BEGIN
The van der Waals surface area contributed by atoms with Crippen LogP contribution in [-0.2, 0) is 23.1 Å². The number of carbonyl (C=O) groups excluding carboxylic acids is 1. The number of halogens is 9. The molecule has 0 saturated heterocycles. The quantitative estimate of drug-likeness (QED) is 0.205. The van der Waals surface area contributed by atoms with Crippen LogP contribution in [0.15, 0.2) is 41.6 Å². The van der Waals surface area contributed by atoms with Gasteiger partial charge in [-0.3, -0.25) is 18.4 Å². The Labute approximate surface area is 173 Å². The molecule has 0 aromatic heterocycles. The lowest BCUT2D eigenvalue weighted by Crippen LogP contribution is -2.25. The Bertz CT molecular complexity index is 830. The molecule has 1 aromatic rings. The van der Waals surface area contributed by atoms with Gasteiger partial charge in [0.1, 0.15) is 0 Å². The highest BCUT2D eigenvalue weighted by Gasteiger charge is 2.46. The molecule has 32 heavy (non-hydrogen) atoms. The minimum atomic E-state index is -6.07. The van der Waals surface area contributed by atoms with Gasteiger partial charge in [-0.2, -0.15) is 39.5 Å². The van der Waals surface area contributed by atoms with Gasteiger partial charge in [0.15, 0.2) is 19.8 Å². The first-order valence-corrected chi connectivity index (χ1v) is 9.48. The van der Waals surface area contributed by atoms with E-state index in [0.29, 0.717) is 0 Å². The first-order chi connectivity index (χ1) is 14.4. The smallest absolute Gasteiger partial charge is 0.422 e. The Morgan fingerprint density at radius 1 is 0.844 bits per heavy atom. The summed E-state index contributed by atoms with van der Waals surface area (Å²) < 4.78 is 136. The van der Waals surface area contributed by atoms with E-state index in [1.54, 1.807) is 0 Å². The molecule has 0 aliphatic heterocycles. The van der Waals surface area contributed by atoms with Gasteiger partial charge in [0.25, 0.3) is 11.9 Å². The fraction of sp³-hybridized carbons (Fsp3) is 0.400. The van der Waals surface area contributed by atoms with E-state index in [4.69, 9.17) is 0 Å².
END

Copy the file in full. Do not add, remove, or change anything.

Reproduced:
The van der Waals surface area contributed by atoms with Crippen LogP contribution in [-0.2, 0) is 23.1 Å². The number of carbonyl (C=O) groups excluding carboxylic acids is 1. The number of halogens is 9. The molecule has 0 saturated heterocycles. The quantitative estimate of drug-likeness (QED) is 0.205. The van der Waals surface area contributed by atoms with Crippen LogP contribution in [0.15, 0.2) is 41.6 Å². The van der Waals surface area contributed by atoms with Gasteiger partial charge in [-0.3, -0.25) is 18.4 Å². The Labute approximate surface area is 173 Å². The molecule has 0 aromatic heterocycles. The lowest BCUT2D eigenvalue weighted by Crippen LogP contribution is -2.25. The Bertz CT molecular complexity index is 830. The molecule has 1 aromatic rings. The van der Waals surface area contributed by atoms with Gasteiger partial charge in [0.1, 0.15) is 0 Å². The highest BCUT2D eigenvalue weighted by Gasteiger charge is 2.46. The molecule has 32 heavy (non-hydrogen) atoms. The minimum atomic E-state index is -6.07. The van der Waals surface area contributed by atoms with Gasteiger partial charge in [-0.2, -0.15) is 39.5 Å². The van der Waals surface area contributed by atoms with Gasteiger partial charge in [0.15, 0.2) is 19.8 Å². The first-order valence-corrected chi connectivity index (χ1v) is 9.48. The van der Waals surface area contributed by atoms with E-state index in [0.29, 0.717) is 0 Å². The first-order chi connectivity index (χ1) is 14.4. The smallest absolute Gasteiger partial charge is 0.422 e. The Morgan fingerprint density at radius 1 is 0.844 bits per heavy atom. The summed E-state index contributed by atoms with van der Waals surface area (Å²) < 4.78 is 136. The van der Waals surface area contributed by atoms with E-state index in [1.54, 1.807) is 0 Å². The molecule has 0 aliphatic heterocycles. The van der Waals surface area contributed by atoms with Gasteiger partial charge in [0.25, 0.3) is 11.9 Å². The fraction of sp³-hybridized carbons (Fsp3) is 0.400. The van der Waals surface area contributed by atoms with E-state index in [4.69, 9.17) is 0 Å².